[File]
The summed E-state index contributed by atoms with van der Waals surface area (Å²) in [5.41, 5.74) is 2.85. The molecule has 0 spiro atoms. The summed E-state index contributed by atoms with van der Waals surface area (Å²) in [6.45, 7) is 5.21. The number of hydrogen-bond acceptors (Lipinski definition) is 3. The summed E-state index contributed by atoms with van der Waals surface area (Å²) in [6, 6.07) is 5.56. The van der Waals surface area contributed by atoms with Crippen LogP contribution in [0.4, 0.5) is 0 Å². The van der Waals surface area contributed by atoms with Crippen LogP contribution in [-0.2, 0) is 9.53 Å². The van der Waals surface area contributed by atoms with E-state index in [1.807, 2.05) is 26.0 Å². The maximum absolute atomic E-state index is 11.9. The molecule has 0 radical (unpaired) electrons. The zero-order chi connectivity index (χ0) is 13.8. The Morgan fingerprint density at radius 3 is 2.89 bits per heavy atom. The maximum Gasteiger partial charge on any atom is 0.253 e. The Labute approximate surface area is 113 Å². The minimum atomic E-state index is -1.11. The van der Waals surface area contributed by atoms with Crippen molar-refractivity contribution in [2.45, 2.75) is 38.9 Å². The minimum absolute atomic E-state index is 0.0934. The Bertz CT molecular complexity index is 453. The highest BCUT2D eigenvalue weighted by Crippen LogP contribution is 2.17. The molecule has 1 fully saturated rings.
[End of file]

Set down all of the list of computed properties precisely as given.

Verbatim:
The summed E-state index contributed by atoms with van der Waals surface area (Å²) in [5.41, 5.74) is 2.85. The molecule has 0 spiro atoms. The summed E-state index contributed by atoms with van der Waals surface area (Å²) in [6.45, 7) is 5.21. The number of hydrogen-bond acceptors (Lipinski definition) is 3. The summed E-state index contributed by atoms with van der Waals surface area (Å²) in [6, 6.07) is 5.56. The van der Waals surface area contributed by atoms with Crippen LogP contribution in [0.4, 0.5) is 0 Å². The van der Waals surface area contributed by atoms with Crippen LogP contribution in [-0.2, 0) is 9.53 Å². The van der Waals surface area contributed by atoms with E-state index in [1.807, 2.05) is 26.0 Å². The maximum absolute atomic E-state index is 11.9. The molecule has 0 radical (unpaired) electrons. The zero-order chi connectivity index (χ0) is 13.8. The Morgan fingerprint density at radius 3 is 2.89 bits per heavy atom. The maximum Gasteiger partial charge on any atom is 0.253 e. The Labute approximate surface area is 113 Å². The minimum atomic E-state index is -1.11. The van der Waals surface area contributed by atoms with Crippen molar-refractivity contribution in [2.45, 2.75) is 38.9 Å². The minimum absolute atomic E-state index is 0.0934. The Bertz CT molecular complexity index is 453. The highest BCUT2D eigenvalue weighted by Crippen LogP contribution is 2.17. The molecule has 1 fully saturated rings.